Congress Holds Hearing on $20 Billion Great Lakes Restoration Plan

 
PRESS RELEASE
  FOR IMMEDIATE RELEASE
Date:   March 16, 2006
Contact:  

Andrea Keller Helsel, National Parks Conservation Association--(202) 454-3332
Jordan Lubetkin, National Wildlife Federation--(734)-904-1589



Congress Holds Hearing on $20 Billion Great Lakes Restoration Plan

Conservationists Urge Action: Just as Bridges and Roads Crumble Without Adequate Investment, So Are the Great Lakes Deteriorating?

At a Congressional hearing on the implementation of a $20 billion plan to restore the Great Lakes, conservationists urged elected officials to clean up the lakes without delay.

Just as bridges and roads crumble without adequate investment, so are the Great Lakes deteriorating, said Andy Buchsbaum, center director of the National Wildlife Federation's Great Lakes office, in his written testimony. The longer the wait, the more expensive the investment will be and the more we will lose because of the delay. On the other hand, if we act now, the Great Lakes will return to health, bringing with them jobs, recreation, tax revenues, wildlife, and the future of an entire region.

Buchsbaum testified on behalf of the national Healing Our Waters Great Lakes Coalition, made up of more than 85 organizations, which collectively represent millions of anglers, hunters, bird-watchers, and outdoor enthusiasts. Following the hearing, more than 100 coalition members were to gather on the grounds of the Capitol at a rally for the Great Lakes.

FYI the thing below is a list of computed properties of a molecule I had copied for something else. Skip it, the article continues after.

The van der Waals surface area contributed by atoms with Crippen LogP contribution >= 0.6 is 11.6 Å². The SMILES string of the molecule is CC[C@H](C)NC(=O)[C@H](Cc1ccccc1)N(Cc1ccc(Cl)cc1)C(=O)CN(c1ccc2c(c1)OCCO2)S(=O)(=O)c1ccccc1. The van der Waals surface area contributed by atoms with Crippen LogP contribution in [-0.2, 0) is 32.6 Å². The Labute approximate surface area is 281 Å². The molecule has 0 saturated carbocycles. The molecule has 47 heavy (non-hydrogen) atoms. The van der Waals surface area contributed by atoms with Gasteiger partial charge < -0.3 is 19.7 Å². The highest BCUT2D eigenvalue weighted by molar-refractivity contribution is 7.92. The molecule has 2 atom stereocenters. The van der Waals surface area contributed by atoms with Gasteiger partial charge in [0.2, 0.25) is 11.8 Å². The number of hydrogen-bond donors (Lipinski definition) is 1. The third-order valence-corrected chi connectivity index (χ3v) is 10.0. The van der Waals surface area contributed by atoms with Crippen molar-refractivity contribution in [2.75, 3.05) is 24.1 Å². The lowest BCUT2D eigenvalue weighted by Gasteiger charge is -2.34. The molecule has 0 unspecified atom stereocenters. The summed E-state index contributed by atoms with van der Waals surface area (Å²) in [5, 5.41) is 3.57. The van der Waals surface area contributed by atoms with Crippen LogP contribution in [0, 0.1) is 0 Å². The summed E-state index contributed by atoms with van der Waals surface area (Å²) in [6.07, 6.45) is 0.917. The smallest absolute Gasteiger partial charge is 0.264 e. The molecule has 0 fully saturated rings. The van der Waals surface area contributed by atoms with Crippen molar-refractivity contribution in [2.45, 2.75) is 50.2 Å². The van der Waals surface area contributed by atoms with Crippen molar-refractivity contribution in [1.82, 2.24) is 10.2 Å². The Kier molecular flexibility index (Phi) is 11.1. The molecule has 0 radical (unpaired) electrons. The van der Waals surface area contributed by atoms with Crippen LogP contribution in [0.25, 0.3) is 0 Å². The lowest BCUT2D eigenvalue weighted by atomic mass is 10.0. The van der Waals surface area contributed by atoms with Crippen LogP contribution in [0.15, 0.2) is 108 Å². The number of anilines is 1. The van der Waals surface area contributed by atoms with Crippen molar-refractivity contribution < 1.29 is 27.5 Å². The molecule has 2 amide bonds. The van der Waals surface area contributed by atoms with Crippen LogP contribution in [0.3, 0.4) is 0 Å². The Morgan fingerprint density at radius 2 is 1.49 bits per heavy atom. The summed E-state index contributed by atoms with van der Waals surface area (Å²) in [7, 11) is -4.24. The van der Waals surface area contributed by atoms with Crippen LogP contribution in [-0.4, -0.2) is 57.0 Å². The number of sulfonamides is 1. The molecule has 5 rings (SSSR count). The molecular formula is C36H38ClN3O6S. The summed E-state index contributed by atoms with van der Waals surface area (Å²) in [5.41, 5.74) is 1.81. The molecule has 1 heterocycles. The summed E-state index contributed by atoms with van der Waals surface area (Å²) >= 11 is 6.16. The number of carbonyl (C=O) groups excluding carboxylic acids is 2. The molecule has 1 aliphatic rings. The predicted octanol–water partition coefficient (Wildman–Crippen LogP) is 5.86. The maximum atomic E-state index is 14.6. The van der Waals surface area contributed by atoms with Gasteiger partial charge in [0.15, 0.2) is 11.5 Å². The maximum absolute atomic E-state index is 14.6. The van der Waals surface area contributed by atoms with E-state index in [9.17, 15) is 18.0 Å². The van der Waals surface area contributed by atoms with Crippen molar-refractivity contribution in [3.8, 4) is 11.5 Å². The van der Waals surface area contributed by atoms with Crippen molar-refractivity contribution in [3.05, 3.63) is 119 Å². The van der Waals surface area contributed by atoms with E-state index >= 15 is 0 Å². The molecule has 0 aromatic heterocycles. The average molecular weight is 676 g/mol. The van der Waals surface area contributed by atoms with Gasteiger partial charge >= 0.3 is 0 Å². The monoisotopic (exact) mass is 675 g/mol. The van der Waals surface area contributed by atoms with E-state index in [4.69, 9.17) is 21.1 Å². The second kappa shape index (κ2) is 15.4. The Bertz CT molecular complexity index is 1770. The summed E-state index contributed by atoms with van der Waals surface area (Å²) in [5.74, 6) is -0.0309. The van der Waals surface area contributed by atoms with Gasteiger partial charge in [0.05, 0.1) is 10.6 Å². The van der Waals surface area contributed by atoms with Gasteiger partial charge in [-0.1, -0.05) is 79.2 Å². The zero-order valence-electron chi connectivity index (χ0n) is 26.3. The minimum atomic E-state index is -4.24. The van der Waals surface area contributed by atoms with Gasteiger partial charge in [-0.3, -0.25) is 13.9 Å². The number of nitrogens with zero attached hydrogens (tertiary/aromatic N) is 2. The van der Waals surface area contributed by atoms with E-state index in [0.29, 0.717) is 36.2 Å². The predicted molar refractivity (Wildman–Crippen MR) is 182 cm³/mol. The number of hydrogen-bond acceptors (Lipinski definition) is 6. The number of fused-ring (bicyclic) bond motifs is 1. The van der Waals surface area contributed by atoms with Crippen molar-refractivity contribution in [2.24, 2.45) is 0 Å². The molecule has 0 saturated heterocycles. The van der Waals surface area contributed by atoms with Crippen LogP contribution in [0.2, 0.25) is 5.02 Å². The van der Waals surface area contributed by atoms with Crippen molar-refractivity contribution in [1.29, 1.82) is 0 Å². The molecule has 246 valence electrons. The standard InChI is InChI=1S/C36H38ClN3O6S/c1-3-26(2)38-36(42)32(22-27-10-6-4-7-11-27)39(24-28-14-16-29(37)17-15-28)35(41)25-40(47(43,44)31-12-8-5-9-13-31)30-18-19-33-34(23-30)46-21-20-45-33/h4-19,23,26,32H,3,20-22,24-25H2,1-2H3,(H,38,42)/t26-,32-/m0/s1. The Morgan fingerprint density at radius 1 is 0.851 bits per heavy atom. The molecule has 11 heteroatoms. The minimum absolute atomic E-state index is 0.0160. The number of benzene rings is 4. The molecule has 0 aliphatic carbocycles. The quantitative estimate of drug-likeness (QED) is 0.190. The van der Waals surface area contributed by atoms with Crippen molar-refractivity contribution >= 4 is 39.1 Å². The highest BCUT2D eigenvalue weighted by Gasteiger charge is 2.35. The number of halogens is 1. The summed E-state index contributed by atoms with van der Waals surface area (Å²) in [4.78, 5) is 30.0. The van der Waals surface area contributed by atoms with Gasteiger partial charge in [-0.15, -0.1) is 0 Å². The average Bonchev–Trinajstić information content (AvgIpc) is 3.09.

The Senate Environment and Public Works Committee hearing, chaired by Ohio Sen. George Voinovich, examined the implementation of a $20 billion Great Lakes clean-up plan that calls for stopping sewage contamination; restoring wetlands; cleaning up pollution; and preventing aquatic invasive species like the Asian carp from entering the lakes.

That plan, said Buchsbaum, is the most comprehensive Great Lakes restoration and protection plan in history. It documents virtually all of the problems besetting the Great Lakes; it recommends concrete solutions; it identifies programs to implement those solutions; and it recommends the funding needed for those programs to succeed.

Buchsbaum urged Congress to:

Draft and enact legislation that includes major portions of the $20 billion plan;

Pass the National Aquatic Invasive Species Act to prevent new aquatic species from entering the lakes and disrupting the ecosystem;

Increase funding this year for major recommendations of the plan; and,

Fund the electric barrier in the Chicago Sanitary and Ship Canal to keep the non-native Asian Carp out of the Great Lakes.

The hearing follows the release of President Bush's budget, which cut funding to many Great Lakes programs and ignored key recommendations of the $20 billion plan which was submitted by the president's own presidential task force.

The hearing comes as the movement to restore the lakes gains momentum nationally. In Buchsbaum's testimony, leaders of initiatives to restore the Chesapeake Bay, Coastal Louisiana, and other ecosystems encouraged federal officials to act to restore the Great Lakes.